Regular screening for Ovarian cancer does not reduce women's risk of dying from it compared to those who received usual care, according to a US study.
The randomized clinical trial of close to 80,000 women age 55 to 74 also found that some women underwent unnecessary surgery after false positives came up in either their ultrasound or blood scans.
Annual screening for ovarian cancer does not cut death rates in women at average risk "but does increase invasive medical procedures and associated harms," said the study in the Journal of the American Medical Association.
Similar rates of cancer and deaths were seen across the both groups -- 212 ovarian cancer cases and 118 deaths from it in the intervention group over 13 years of follow up.
The unscreened group saw 176 cases of ovarian cancer and 118 deaths caused by it. The difference in survival rates "was not statistically significant," the study said.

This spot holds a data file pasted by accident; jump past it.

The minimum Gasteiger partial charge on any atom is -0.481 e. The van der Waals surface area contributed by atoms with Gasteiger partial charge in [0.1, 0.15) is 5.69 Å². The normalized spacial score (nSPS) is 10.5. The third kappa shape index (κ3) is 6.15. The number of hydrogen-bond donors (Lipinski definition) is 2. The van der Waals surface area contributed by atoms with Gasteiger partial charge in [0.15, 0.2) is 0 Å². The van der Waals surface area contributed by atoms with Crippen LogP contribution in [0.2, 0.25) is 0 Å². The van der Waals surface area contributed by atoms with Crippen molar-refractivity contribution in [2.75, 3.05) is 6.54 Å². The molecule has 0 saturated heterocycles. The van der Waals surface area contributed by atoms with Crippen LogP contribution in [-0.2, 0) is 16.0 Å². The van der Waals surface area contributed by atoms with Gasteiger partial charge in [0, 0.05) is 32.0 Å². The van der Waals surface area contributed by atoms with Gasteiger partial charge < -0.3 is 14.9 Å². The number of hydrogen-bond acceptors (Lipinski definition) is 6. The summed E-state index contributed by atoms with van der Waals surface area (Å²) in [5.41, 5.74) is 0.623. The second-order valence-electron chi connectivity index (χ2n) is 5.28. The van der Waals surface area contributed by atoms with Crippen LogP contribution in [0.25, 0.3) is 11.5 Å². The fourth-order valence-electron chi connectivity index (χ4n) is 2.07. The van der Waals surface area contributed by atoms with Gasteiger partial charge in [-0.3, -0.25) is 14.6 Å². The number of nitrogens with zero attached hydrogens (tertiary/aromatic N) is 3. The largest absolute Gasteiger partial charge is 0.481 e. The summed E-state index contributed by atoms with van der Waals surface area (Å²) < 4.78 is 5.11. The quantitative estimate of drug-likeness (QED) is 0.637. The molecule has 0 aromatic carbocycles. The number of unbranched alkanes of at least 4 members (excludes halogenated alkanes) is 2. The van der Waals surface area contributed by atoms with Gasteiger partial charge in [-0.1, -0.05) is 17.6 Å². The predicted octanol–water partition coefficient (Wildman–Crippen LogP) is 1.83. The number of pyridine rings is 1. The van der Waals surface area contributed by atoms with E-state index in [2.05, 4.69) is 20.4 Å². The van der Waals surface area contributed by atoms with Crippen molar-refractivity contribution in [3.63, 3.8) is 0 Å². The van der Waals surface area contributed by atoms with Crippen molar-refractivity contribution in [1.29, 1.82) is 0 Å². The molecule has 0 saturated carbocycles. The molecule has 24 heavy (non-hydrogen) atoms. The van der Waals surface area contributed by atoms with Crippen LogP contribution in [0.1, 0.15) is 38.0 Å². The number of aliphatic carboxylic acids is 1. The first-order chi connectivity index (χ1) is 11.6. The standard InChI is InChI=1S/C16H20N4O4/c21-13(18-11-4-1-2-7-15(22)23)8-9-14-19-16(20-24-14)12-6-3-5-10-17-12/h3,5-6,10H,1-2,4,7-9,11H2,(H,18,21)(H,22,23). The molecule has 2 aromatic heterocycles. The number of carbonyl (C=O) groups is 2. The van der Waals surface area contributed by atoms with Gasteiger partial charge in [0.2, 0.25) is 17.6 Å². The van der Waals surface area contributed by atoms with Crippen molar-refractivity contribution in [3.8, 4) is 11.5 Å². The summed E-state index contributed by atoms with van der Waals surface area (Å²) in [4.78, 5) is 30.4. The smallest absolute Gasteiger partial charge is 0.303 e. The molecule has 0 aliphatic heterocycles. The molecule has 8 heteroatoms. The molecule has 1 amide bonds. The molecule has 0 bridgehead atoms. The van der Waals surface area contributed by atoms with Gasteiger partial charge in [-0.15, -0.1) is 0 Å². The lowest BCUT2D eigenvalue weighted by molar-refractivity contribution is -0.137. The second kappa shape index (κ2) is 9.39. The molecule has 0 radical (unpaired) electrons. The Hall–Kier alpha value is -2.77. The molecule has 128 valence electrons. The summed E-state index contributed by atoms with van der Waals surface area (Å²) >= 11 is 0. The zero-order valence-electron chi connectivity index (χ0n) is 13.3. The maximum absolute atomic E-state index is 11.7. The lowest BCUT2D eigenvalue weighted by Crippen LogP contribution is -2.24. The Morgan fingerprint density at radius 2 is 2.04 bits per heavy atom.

However 3,285 women received false-positive results, and 1,080 underwent surgery to have one or both ovaries removed.
Fifteen percent of these women experienced "major complications," said the study led by Saundra Buys of the University of Utah Health Sciences Center, Salt Lake City.
There may be ways to improve upon the screening, such as examining small changes in the CA-125 blood test over time, rather than by a single measure as was done in this study, the authors said.
But even the best methods for annual screening may not help when it comes to a disease like ovarian cancer, which has often spread to other organs by the time it is detected and is the fifth deadliest cancer among women.
"Evidence from modeling suggests that aggressive cancers progress rapidly through the early stages, limiting the ability to detect these cancers with yearly screening."